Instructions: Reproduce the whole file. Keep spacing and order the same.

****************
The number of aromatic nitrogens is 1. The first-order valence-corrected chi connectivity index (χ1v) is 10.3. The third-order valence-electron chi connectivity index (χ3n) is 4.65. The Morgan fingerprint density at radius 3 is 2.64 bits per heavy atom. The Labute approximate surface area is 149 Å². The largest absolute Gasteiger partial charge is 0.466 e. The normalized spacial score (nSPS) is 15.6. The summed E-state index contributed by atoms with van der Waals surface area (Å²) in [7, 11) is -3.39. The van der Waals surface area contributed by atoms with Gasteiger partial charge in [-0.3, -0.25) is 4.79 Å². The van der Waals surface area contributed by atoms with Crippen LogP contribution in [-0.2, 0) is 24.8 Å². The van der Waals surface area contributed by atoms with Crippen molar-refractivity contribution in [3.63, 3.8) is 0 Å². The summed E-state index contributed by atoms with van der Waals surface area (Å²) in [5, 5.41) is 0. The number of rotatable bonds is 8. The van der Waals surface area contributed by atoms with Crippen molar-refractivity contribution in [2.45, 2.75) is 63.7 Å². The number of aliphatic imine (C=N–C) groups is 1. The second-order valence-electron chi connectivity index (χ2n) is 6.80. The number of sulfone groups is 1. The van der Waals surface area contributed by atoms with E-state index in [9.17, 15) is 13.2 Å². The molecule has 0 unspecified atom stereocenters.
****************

The number of aromatic nitrogens is 1. The first-order valence-corrected chi connectivity index (χ1v) is 10.3. The third-order valence-electron chi connectivity index (χ3n) is 4.65. The Morgan fingerprint density at radius 3 is 2.64 bits per heavy atom. The Labute approximate surface area is 149 Å². The largest absolute Gasteiger partial charge is 0.466 e. The normalized spacial score (nSPS) is 15.6. The summed E-state index contributed by atoms with van der Waals surface area (Å²) in [7, 11) is -3.39. The van der Waals surface area contributed by atoms with Gasteiger partial charge in [-0.3, -0.25) is 4.79 Å². The van der Waals surface area contributed by atoms with Crippen LogP contribution in [-0.2, 0) is 24.8 Å². The van der Waals surface area contributed by atoms with Crippen molar-refractivity contribution in [3.63, 3.8) is 0 Å². The summed E-state index contributed by atoms with van der Waals surface area (Å²) in [5, 5.41) is 0. The number of rotatable bonds is 8. The van der Waals surface area contributed by atoms with Crippen molar-refractivity contribution in [2.45, 2.75) is 63.7 Å². The number of aliphatic imine (C=N–C) groups is 1. The second-order valence-electron chi connectivity index (χ2n) is 6.80. The number of sulfone groups is 1. The van der Waals surface area contributed by atoms with E-state index in [9.17, 15) is 13.2 Å². The molecule has 0 unspecified atom stereocenters.